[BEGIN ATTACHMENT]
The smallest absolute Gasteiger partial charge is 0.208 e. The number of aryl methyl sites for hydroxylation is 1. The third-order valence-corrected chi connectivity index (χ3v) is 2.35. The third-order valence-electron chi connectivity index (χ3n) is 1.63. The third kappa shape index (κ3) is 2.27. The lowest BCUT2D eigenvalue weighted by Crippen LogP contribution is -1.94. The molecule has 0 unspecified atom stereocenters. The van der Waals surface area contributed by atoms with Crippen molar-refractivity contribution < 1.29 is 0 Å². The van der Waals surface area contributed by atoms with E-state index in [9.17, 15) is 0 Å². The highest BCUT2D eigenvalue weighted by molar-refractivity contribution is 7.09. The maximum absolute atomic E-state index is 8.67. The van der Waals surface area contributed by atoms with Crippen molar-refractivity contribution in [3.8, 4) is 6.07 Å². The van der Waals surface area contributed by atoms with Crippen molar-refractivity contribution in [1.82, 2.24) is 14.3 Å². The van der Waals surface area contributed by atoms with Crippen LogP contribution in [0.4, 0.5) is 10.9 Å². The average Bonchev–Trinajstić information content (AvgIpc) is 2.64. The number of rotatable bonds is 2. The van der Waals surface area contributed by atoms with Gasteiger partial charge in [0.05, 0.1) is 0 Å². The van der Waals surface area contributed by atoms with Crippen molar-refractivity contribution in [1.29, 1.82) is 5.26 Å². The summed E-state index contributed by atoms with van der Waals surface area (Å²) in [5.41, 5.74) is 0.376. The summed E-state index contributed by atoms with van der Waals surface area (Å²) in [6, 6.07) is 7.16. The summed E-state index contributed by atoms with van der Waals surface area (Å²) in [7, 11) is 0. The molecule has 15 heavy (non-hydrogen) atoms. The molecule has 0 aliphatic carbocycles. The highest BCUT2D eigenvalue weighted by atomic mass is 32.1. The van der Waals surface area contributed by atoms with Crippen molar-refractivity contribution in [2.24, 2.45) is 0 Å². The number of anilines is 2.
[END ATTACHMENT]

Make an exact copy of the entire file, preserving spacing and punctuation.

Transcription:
The smallest absolute Gasteiger partial charge is 0.208 e. The number of aryl methyl sites for hydroxylation is 1. The third-order valence-corrected chi connectivity index (χ3v) is 2.35. The third-order valence-electron chi connectivity index (χ3n) is 1.63. The third kappa shape index (κ3) is 2.27. The lowest BCUT2D eigenvalue weighted by Crippen LogP contribution is -1.94. The molecule has 0 unspecified atom stereocenters. The van der Waals surface area contributed by atoms with Crippen molar-refractivity contribution < 1.29 is 0 Å². The van der Waals surface area contributed by atoms with E-state index in [9.17, 15) is 0 Å². The highest BCUT2D eigenvalue weighted by molar-refractivity contribution is 7.09. The maximum absolute atomic E-state index is 8.67. The van der Waals surface area contributed by atoms with Crippen molar-refractivity contribution in [3.8, 4) is 6.07 Å². The van der Waals surface area contributed by atoms with Crippen molar-refractivity contribution in [1.82, 2.24) is 14.3 Å². The van der Waals surface area contributed by atoms with Crippen LogP contribution in [0.4, 0.5) is 10.9 Å². The average Bonchev–Trinajstić information content (AvgIpc) is 2.64. The number of rotatable bonds is 2. The van der Waals surface area contributed by atoms with Gasteiger partial charge in [0.05, 0.1) is 0 Å². The van der Waals surface area contributed by atoms with Crippen molar-refractivity contribution in [1.29, 1.82) is 5.26 Å². The summed E-state index contributed by atoms with van der Waals surface area (Å²) in [5.41, 5.74) is 0.376. The summed E-state index contributed by atoms with van der Waals surface area (Å²) in [6, 6.07) is 7.16. The summed E-state index contributed by atoms with van der Waals surface area (Å²) in [7, 11) is 0. The molecule has 15 heavy (non-hydrogen) atoms. The molecule has 0 aliphatic carbocycles. The highest BCUT2D eigenvalue weighted by atomic mass is 32.1. The van der Waals surface area contributed by atoms with Crippen molar-refractivity contribution in [2.24, 2.45) is 0 Å². The number of anilines is 2.